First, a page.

On the client side, the secret is split into two parts: a 64-bit secret which is held inside the device (what you have), and a 4-digit PIN that the user must enter every time (what you know). In this way, MOTP provides two-factor authentication. The device does not know the PIN, it blindly computes the authentication value from the supplied PIN each time.

A typical MOTP device has a keypad and a screen capable of displaying 6 digits, a processor with very low performance requirements (must be able to compute an MD5 of 20 bytes in the blink of an eye), a clock, and possibly some tamper resistance to protect the secret. There are single-purpose MOTP devices as well as implementations on mobile phones. On a single-purpose device, the device displays a 6-digit authentication code which is valid for a couple of minutes (3 minutes minus the time it takes from computing the authentication code on the client to the verification on the server, plus or minus the consequences of clock drift). On a mobile phone, the authentication code may either be displayed or directly used by the client application.

MOTP has the advantage of being very simple. There are plenty of existing implementations in various languages and on various platforms, both on the server side and on the client side. As far as I know, MOTP came from the industry and has seen little if any independent review.

The PIN is part of the shared secret between the client and the server. The server needs to perform the same computation as the client, it needs the PIN for that. You could make a variant of MOTP that uses some the image of the PIN under some strengthening function instead of the PIN itself, but there would be no benefit, as a hash on a search space of barely 10 bits is trivial to brute-force even if you had to do it separately with each differently-salted account. Servers don't store passwords because those are supposed to have enough entropy to make brute-force hash reversing difficult, this does not apply for a 4-digit PIN.

MOTP is not comparable with SSL; you would use the two in combination. The two of them can be used in a complementary fashion. SSL has three parts: it establishes a secure channel between two parties, it authenticates the server to the client, and it optionally authenticates the client to the server. The third part is often left out because most clients have no authentication data, which leads to a lot of software using SSL not supporting client authentication. MOTP can be a way to authenticate a client on an SSL connection. Unlike SSL client certificates, which typically authenticate a device or a combination of a device plus the data stored on it, MOTP is intended to authenticate a user; the authentication step requires entering a PIN (which is typically not cached).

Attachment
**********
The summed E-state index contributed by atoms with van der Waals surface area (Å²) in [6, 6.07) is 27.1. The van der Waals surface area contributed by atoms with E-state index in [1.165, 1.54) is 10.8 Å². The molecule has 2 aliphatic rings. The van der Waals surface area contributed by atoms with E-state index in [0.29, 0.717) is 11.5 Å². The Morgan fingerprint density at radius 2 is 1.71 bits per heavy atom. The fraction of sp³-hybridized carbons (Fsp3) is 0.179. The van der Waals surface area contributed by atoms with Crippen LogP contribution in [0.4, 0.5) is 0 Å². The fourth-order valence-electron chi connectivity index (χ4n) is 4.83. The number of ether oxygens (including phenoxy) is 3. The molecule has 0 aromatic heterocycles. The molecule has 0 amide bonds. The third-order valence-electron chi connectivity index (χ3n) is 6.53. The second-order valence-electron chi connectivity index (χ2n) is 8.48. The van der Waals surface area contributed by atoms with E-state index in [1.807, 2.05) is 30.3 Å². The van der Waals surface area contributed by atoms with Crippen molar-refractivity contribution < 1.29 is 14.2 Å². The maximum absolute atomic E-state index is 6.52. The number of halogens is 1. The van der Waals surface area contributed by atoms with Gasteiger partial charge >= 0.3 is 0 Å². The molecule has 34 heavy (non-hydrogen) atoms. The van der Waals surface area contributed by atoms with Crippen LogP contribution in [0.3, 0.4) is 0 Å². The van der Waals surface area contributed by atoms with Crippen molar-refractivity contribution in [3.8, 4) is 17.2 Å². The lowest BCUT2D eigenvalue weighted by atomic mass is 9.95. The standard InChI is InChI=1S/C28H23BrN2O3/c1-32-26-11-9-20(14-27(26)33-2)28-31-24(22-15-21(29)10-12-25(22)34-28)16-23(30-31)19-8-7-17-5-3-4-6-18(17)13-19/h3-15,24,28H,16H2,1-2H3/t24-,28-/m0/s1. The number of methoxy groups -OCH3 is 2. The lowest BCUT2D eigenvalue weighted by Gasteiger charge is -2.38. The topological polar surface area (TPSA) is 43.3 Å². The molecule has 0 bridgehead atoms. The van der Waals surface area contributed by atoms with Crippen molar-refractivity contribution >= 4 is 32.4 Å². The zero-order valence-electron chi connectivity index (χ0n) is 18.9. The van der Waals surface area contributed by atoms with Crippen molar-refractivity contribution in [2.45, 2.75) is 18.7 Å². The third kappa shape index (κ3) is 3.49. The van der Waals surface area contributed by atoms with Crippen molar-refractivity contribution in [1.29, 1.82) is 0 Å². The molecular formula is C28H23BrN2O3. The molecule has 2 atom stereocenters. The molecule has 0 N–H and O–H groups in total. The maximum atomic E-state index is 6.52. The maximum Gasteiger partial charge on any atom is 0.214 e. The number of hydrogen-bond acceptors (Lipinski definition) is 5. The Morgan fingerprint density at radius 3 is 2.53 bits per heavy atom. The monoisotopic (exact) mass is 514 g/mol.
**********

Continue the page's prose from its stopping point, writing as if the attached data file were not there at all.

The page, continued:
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The scheme has some security limitations. A one-time password is not secure against man-in-the-middle attacks, unless there is some other out-of-band mechanism to prevent man-in-the-middle attacks. It is also a bit inconvenient to use.

Depending upon the context, there may be better ways of authentication. For instance, if you are going to build an app, in many settings you'd be better off to use SSL with a client cert (you can require a PIN or password as well once the channel is set up if you prefer).

Using the one-time password is very likely to be better than nothing. It may stop some threats.

Bottom line: It all depends upon what you are planning to use this for. Depending upon the application domain, it might be a useful tool, or it might be sub-optimal. If you want more specific advice, I suggest describing the specific application context in which you need authentication, and perhaps explain the risk level / threat model you have in mind.

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1  
I asked the question both out of curiosity and because a college of mine who wanted to implement this instead of form-based identification/authentication + SSL for a mobile app that allows accessing customer details. My initial reaction was: "storing some sort of pin/password in plaintext is a step back from hashed verifiers" –  Jacco Mar 1 '12 at 8:10